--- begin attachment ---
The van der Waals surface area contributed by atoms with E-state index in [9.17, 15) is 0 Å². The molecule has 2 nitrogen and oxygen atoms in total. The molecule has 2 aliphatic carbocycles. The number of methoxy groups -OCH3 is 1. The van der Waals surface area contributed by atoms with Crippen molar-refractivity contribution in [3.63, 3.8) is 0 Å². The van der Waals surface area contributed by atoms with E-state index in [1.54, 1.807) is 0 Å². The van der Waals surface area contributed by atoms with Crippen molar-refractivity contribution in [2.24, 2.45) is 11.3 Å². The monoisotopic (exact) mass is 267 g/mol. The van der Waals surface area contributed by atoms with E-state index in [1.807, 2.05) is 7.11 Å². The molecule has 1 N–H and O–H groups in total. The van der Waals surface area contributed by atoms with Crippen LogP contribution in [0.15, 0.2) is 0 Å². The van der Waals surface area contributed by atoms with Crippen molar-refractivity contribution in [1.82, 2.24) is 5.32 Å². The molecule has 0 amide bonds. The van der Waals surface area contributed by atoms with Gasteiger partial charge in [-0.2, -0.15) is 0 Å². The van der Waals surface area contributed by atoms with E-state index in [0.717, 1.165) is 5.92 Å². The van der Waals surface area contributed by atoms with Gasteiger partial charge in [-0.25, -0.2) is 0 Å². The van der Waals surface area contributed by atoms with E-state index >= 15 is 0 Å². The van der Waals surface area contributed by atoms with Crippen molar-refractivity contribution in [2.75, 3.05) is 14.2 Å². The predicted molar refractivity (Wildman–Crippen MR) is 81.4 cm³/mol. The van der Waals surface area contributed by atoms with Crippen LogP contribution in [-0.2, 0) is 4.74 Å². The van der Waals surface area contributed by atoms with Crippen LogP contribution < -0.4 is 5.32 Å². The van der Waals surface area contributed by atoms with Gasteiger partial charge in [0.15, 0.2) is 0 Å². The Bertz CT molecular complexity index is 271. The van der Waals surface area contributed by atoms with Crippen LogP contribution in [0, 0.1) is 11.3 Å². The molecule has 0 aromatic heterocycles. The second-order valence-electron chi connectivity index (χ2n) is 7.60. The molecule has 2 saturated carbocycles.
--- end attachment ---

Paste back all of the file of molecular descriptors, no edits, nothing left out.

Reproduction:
The van der Waals surface area contributed by atoms with E-state index in [9.17, 15) is 0 Å². The molecule has 2 nitrogen and oxygen atoms in total. The molecule has 2 aliphatic carbocycles. The number of methoxy groups -OCH3 is 1. The van der Waals surface area contributed by atoms with Crippen molar-refractivity contribution in [3.63, 3.8) is 0 Å². The van der Waals surface area contributed by atoms with E-state index in [1.54, 1.807) is 0 Å². The van der Waals surface area contributed by atoms with Crippen molar-refractivity contribution in [2.24, 2.45) is 11.3 Å². The monoisotopic (exact) mass is 267 g/mol. The van der Waals surface area contributed by atoms with E-state index in [1.807, 2.05) is 7.11 Å². The molecule has 1 N–H and O–H groups in total. The van der Waals surface area contributed by atoms with Crippen LogP contribution in [0.15, 0.2) is 0 Å². The van der Waals surface area contributed by atoms with Crippen molar-refractivity contribution in [1.82, 2.24) is 5.32 Å². The molecule has 0 amide bonds. The van der Waals surface area contributed by atoms with Gasteiger partial charge in [-0.2, -0.15) is 0 Å². The van der Waals surface area contributed by atoms with E-state index in [0.717, 1.165) is 5.92 Å². The van der Waals surface area contributed by atoms with Gasteiger partial charge in [-0.25, -0.2) is 0 Å². The van der Waals surface area contributed by atoms with E-state index >= 15 is 0 Å². The van der Waals surface area contributed by atoms with Crippen molar-refractivity contribution in [2.75, 3.05) is 14.2 Å². The predicted molar refractivity (Wildman–Crippen MR) is 81.4 cm³/mol. The van der Waals surface area contributed by atoms with Crippen LogP contribution in [-0.2, 0) is 4.74 Å². The van der Waals surface area contributed by atoms with Crippen LogP contribution < -0.4 is 5.32 Å². The van der Waals surface area contributed by atoms with Gasteiger partial charge in [0.15, 0.2) is 0 Å². The Bertz CT molecular complexity index is 271. The van der Waals surface area contributed by atoms with Crippen LogP contribution in [0, 0.1) is 11.3 Å². The molecule has 0 aromatic heterocycles. The second-order valence-electron chi connectivity index (χ2n) is 7.60. The molecule has 2 saturated carbocycles.